What are the Types of Foster Care?
At Lorimer we appreciate that every foster carer’s personal circumstances are going to be different. Some people may have experience, through work, in dealing with teenagers so would prefer that age range, others may need to keep their current job going for financial reasons and may not be able to commit full-time so would need to look at respite only.
Whatever your circumstance there is a type of foster care for you and ultimately, a way in which you can make a difference! We will work with you during the assessment to help you decide which type of placements will be most suited to you and your family situation.
Types of fostering placements:
These are often made at times of crisis for families or when a child’s safety can only be guaranteed by being placed with a foster family. Due to the speed with which these decisions are made they are likely to be unplanned, and may often be made of an evening or weekend. It is difficult to say how long the child will then stay with you but it is generally only for a few days or weeks in order to make more permanent plans.
This type of fostering is when foster carers look after children for a few weeks or months, while plans are made for the child’s future. It is important to understand, however, that it can often be difficult to make such long-term plans, and that sometimes things don’t go according to plan. If the child is doing very well and is happy then what was originally only supposed to be for a few weeks can often lead into months and even years resulting to a more long-term arrangement being made.
When families are feeling the strain and are struggling to provide care it is often suggested that they have ‘respite’ meaning their child/young person will frequently go to an identified foster carer for weekends or during school holidays.
Similarly, all Lorimer foster carers receive, as part of their support package, 2 weeks respite per year. During this time the foster child(ren) will go to live with another identified carer, whilst the original carer continues to receive their professional fee.
Some people, who are new to foster caring or have a limited amount of time to give to fostering, choose to act solely as respite carers.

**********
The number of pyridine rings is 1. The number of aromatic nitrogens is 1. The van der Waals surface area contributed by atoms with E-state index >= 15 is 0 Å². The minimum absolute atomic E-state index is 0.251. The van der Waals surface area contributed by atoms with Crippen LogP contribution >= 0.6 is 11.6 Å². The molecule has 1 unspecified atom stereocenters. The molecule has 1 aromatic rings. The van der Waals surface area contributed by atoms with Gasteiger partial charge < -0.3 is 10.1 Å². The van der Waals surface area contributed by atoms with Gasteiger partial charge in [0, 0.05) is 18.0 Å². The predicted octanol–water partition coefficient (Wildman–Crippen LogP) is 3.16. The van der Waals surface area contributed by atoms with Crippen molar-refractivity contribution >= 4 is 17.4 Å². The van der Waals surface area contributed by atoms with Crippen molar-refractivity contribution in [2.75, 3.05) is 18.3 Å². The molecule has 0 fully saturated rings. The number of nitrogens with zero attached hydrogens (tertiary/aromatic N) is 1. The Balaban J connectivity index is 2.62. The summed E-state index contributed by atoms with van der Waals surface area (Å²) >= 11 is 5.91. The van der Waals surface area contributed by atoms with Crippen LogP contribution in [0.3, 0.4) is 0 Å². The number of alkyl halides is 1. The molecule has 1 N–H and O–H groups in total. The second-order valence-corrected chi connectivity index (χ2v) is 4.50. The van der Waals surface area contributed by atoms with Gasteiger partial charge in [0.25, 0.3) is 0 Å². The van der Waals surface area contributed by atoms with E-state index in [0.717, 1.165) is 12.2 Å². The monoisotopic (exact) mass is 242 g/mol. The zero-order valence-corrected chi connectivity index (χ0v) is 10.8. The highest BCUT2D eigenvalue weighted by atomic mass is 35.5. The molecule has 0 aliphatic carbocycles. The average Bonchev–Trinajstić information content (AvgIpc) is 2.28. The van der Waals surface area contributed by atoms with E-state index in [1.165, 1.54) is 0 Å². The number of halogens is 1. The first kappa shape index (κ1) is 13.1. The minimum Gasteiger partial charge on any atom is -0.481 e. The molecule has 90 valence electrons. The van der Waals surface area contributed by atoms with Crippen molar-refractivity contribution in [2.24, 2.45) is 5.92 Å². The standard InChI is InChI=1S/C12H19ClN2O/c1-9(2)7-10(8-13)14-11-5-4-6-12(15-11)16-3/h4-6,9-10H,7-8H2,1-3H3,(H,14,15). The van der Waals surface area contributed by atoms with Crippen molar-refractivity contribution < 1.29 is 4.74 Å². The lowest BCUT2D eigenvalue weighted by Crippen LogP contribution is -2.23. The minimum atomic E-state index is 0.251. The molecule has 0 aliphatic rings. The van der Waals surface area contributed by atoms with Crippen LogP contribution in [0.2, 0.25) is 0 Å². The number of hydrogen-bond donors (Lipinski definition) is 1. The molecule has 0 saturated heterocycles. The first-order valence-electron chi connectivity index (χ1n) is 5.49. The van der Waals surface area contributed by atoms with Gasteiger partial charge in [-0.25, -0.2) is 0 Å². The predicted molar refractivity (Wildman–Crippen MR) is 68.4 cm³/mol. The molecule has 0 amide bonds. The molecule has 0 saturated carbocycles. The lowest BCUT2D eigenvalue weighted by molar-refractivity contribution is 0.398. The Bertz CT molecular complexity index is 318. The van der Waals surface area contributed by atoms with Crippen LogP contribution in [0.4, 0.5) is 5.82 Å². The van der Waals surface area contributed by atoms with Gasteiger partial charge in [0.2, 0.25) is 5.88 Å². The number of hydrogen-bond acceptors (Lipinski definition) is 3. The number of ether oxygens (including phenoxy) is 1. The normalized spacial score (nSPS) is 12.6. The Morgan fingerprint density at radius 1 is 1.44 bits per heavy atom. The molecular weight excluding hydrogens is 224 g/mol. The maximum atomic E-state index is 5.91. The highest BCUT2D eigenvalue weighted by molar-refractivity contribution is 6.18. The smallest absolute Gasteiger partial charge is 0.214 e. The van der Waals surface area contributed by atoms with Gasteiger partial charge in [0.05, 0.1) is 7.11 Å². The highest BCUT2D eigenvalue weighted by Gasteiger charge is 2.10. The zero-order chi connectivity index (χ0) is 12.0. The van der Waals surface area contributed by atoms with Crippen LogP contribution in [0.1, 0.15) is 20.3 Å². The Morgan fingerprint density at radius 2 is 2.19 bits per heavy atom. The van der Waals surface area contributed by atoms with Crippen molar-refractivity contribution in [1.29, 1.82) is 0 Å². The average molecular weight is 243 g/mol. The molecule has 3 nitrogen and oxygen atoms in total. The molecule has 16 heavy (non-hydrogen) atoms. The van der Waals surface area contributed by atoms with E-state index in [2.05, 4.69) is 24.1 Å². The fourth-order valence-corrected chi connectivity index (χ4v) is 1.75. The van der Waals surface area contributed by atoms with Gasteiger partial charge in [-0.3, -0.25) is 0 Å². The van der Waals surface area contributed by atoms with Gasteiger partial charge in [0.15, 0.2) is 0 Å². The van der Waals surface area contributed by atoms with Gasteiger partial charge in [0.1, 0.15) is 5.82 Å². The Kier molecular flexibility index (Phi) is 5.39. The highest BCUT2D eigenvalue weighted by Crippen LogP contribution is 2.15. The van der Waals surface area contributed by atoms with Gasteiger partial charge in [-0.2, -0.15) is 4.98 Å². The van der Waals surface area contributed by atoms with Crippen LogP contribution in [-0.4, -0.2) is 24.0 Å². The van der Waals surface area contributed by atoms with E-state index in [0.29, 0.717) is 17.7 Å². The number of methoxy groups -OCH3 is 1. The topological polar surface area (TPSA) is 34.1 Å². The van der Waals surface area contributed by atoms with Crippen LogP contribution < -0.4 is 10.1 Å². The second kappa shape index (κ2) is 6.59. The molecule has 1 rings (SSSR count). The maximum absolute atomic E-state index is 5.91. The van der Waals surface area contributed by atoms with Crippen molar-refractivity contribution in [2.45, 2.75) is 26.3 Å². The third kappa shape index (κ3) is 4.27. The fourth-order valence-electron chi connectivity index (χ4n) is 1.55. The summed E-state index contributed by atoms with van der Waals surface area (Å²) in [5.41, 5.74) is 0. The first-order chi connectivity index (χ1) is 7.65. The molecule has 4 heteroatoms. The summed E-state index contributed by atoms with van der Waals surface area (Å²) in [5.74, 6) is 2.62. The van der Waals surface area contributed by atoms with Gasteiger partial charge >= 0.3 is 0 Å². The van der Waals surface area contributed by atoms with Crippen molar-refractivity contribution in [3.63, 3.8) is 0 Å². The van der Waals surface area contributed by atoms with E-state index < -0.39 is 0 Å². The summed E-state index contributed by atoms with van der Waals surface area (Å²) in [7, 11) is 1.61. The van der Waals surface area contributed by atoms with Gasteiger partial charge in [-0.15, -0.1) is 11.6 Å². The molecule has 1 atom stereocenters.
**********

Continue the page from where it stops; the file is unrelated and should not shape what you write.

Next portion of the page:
This type of foster care is when young people have found themselves in the criminal justice system because of their actions and are remanded by a court to the care of a specially trained foster carer while they await their court date. This type of placement would only ever be offered to our more experienced ‘specialist’ carers.
Long term foster carers care for children and young people right through their childhood and up until adulthood. This kind of mutual commitment would only generally happen after a child or young person has been in your care for some time and is thriving. For all involved this is the most influential type of fostering as you will be proving stability through the most important years.
Parent and Child
This service can be the hardest but most rewarding for our foster carers. Offering a young parent or on occasion parents with a home in which they can bring up their baby/child. Generally the placements will be teenager mothers with their babies. As carers you are there to guide the young parent without taking over, which in itself can be difficult when often the young parent(s) are struggling to cope with the demands of a newborn.
Lorimer Fostering do not currently offer Parent and Child placements.
The staying put scheme is designed to support young people between the ages of 18 to 25 through independence. This allows those young people already placed with a carer to stay there until they feel ready to be on their own.
An ever increasing number of teenagers need the stability of a loving foster home during some of their most stressful years. Being a teenager isn’t easy for anyone, with lots of emotional and social stress as well as educational pressure so coupled with the childhood history of these foster children you can only imagine what they are going through. This stress and anxiety is often expressed through challenging behaviour.
Fostering teenagers is challenging but extremely rewarding once you have broken down those barriers – just take a look at some of our carer studies to see just how much…